In those days a decree went out from Emperor Augustus that all the world should be registered. This was the first registration and was taken while Quirinius was governor of Syria. All went to their own towns to be registered. Joseph also went from the town of Nazareth in Galilee to Judea, to the city of David called Bethlehem, because he was descended from the house and family of David. He went to be registered with Mary, to whom he was engaged and who was expecting a child. While they were there, the time came for her to deliver her child. And she gave birth to her firstborn son and wrapped him in bands of cloth, and laid him in a manger, because there was no place for them in the inn.
In that region there were shepherds living in the fields, keeping watch over their flock by night. Then an angel of the Lord stood before them, and the glory of the Lord shone around them, and they were terrified. But the angel said to them, “Do not be afraid; for see—I am bringing you good news of great joy for all the people: to you is born this day in the city of David a Savior, who is the Messiah, the Lord. This will be a sign for you: you will find a child wrapped in bands of cloth and lying in a manger.” And suddenly there was with the angel a multitude of the heavenly host, praising God and saying, “Glory to God in the highest heaven, and on earth peace among those whom he favors!” When the angels had left them and gone into heaven, the shepherds said to one another, “Let us go now to Bethlehem and see this thing that has taken place, which the Lord has made known to us.” So they went with haste and found Mary and Joseph, and the child lying in the manger. When they saw this, they made known what had been told them about this child;and all who heard it were amazed at what the shepherds told them. But Mary treasured all these words and pondered them in her heart. The shepherds returned, glorifying and praising God for all they had heard and seen, as it had been told them.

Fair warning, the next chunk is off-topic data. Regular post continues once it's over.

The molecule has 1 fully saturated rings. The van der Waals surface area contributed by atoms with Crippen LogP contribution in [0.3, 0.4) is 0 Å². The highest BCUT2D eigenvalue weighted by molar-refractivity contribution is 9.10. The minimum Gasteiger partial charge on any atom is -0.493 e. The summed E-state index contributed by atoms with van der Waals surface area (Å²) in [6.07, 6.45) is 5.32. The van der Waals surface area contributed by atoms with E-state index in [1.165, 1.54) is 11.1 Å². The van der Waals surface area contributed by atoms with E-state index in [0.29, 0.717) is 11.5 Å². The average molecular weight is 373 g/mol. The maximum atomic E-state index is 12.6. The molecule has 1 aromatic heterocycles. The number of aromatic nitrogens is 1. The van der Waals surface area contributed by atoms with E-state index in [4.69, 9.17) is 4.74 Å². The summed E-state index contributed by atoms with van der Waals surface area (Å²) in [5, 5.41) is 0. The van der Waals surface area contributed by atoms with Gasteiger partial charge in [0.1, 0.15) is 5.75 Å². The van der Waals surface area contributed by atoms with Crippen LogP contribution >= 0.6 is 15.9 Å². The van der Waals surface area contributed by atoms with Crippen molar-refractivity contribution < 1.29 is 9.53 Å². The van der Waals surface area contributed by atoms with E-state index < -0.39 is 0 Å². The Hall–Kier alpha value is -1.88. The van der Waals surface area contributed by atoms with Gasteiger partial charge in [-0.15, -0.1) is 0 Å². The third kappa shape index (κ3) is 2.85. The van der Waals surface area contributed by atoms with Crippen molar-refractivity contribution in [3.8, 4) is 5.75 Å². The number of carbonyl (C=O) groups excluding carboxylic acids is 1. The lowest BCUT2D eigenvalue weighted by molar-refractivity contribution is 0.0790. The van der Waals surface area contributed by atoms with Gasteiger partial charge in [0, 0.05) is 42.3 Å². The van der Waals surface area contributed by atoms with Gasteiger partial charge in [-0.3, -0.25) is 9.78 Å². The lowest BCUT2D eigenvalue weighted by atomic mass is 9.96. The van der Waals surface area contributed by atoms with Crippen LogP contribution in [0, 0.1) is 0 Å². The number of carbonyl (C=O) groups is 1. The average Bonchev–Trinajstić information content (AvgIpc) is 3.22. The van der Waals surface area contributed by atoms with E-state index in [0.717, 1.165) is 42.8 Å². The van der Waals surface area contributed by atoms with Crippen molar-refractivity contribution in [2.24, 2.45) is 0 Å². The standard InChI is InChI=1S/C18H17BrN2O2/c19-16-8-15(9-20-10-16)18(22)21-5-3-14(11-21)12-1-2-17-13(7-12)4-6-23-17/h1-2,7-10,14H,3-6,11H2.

In this morning’s gospel reading,
the angel appears to the shepherds.
The shepherds talk.
The shepherds go together to Bethlehem to see.
And the shepherds,
like John the baptizer after them,
and like the angels,
and Mary and Elizabeth before them,
testify to the light.
Like the “publicans”—that is, the “tax collectors...”
Like the publicans,
the shepherds were despised and distrusted.
The shepherds were accused of being thieves, pilfering crops.
They were known as liars by trade—
mothers told their children, “Don’t talk to that man,”
if she saw him coming down the street or at the grocery store,
his smell and his dress giving him away as
“one of them”—you know, “one of those people.”
Not to be trusted.
or hyperbolizing to really get through to you
in this year’s Christmas sermon,
Historians, writing to us from centuries ago, tell us that Shepherds in Jesus' time were not even trusted to be witnesses in court, or to hold a judicial office.
Caring for sheep wasn’t just a job.
It was an identity. It’s who you were if you were a shepherd.
And just by existing as a shepherd,
a shepherd was suspected,
and of course
stereotyped, caricatured, marginalized,
and devalued as a human being.
in relation to another “group” who, in the gospels
are referred to as “friends” of Jesus—
that group, of course, is “the prostitutes.”
Perhaps those in this group were more marginalized by the faith community than any other community —
the faith community—those “faithful,”
the ones we might call puritans,
or pietists, or orthodox,